Don't count the Twins out come October


The number for today is 13.

It's only July 24, and yet two of the six division races are over.

The Atlanta Braves just beat the Florida Marlins (again), and thus upped their lead over the second-place New York Mets to 13 games. It's certainly no surprise that the Braves sit atop the National League East standings. After all, the Braves haven't not finished a full season in first place since 1990.

The Braves finished last in 1990, and then of course they vaulted to first in 1991. They were the first National League team to go from worst to first in the space of one year, and they very nearly won the World Series.

Who kept the Braves from winning the World Series. The Minnesota Twins, who in 1991 became the first American League team to go from worst to first in the space of one year.

Those Braves and Twins both came out of nowhere. But when you're talking rags to riches, nobody can compete with the 2002 Minnesota Twins. True, the Twins did finish second in 2001, but they weren't even supposed to exist in 2002. The Minnesota Twins were supposed be nothing more than nostalgia -- "Gee, weren't those two guys shaking hands across the Mississipi River cute?" -- like the Seattle Pilots and the Washington Senators.

Something funny happened on the way to the dustbin of history, though. Instead of going gently into the good night, the Minnesota Twins are going fighting into postseason play. They've got a 13-game lead -- yes, just like the Braves -- and the odds against the Twins blowing that lead are roughly the same as the odds against Bud Selig winning the Nobel Peace Prize. Or the Honest Abe Award.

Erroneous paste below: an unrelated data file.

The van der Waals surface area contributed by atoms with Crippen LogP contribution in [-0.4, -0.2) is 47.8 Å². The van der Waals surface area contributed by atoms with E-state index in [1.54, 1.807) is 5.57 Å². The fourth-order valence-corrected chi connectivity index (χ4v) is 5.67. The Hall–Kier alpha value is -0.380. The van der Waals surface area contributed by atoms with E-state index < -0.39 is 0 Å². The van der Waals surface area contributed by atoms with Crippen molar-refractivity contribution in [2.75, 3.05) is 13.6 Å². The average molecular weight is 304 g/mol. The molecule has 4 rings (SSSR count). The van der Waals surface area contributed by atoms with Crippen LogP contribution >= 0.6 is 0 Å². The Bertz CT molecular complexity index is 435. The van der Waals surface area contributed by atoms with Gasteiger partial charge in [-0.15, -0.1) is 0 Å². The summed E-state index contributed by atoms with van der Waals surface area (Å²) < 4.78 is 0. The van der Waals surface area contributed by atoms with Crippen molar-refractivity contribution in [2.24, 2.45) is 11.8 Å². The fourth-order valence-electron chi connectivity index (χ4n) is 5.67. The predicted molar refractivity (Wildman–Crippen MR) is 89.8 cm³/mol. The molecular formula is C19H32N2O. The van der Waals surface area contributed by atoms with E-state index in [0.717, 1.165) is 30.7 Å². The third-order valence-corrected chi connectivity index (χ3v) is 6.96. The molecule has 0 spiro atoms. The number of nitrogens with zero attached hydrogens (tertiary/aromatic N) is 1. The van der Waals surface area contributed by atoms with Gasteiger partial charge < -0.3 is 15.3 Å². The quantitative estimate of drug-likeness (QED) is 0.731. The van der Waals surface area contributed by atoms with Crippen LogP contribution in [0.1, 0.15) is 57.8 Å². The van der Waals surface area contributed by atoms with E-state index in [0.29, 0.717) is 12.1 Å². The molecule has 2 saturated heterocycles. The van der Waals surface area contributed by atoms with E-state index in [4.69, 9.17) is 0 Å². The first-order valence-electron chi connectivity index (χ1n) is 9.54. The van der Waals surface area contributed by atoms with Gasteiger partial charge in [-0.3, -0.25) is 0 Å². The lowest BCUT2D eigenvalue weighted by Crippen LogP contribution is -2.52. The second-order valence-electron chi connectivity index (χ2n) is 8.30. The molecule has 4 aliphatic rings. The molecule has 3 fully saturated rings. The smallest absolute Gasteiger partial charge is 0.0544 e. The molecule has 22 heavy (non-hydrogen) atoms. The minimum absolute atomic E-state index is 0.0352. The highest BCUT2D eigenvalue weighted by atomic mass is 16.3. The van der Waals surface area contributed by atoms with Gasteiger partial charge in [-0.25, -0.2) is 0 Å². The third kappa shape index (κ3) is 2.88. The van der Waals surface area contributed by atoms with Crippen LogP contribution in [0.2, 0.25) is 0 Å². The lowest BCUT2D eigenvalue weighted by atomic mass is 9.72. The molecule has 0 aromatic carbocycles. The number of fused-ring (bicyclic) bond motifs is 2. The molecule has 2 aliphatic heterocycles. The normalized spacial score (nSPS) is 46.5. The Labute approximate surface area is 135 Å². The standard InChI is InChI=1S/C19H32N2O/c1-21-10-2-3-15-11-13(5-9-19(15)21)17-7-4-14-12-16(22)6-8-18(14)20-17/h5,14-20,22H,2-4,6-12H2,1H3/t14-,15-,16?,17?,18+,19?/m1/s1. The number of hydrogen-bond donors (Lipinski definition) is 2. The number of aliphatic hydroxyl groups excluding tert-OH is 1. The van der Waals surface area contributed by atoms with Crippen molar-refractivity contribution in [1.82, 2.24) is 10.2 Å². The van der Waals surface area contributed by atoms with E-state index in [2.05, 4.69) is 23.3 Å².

And I'm not sure what's more amazing ... that the Twins have a 13-game lead after being left for dead just last winter, or that the Twins have a 13-game lead despite getting only five victories from Joe Mays and Brad Radke, who combined for 32 victories in 2001.

Speaking of which, do you remember when the Twins' strength was supposed to be their starting pitching? Well, this year the starters have been the least of their strengths. Among the five Twins who have started at least 10 games, Rick Reed has been the best of them, and he's got a 4.60 ERA.

The relievers, on the other hand, have been outstanding. LaTroy Hawkins -- who failed as a starter, then failed as a closer -- has a 1.34 ERA as a middle man. J.C. Romero is 5-1 with a 2.04 ERA. Mike Jackson, all 37 years of him, has a 2.90 ERA after pitching poorly for Houston last year. And Everyday Eddie Guardado has become Closer Eddie Guardado, putting a lie to the notion that closers are born and not made.

But you know, the Twins aren't winning with their pitchers (or their defense). They're winning with their hitters. The Yankees lead the American League in runs scored, but the Twins are No. 2, which is six notches better than they did last year. They're not winning because of Radke and Mlton and Mays; they're winning because of Hunter and Koskie and Kielty.

So can the Twins do what they did 11 years ago? Come out of nowhere to shock the world? Realistically, their chances aren't great. As well as they've played, there are five teams in the league with better records. And while people focus more on starting pitching in the postseason than is warranted, you'd still like to have an ace or two in the rotation come October.

Then again, there is hope. The Twins won in 1991 (and 1987, too) because they were so tough at home, and once again the Twins have an outstanding record in the Metrodome. What's more, Joe Mays is back and Brad Radke is going to be back.

You want to discount their chances in October? That's just as smart now as it was last November.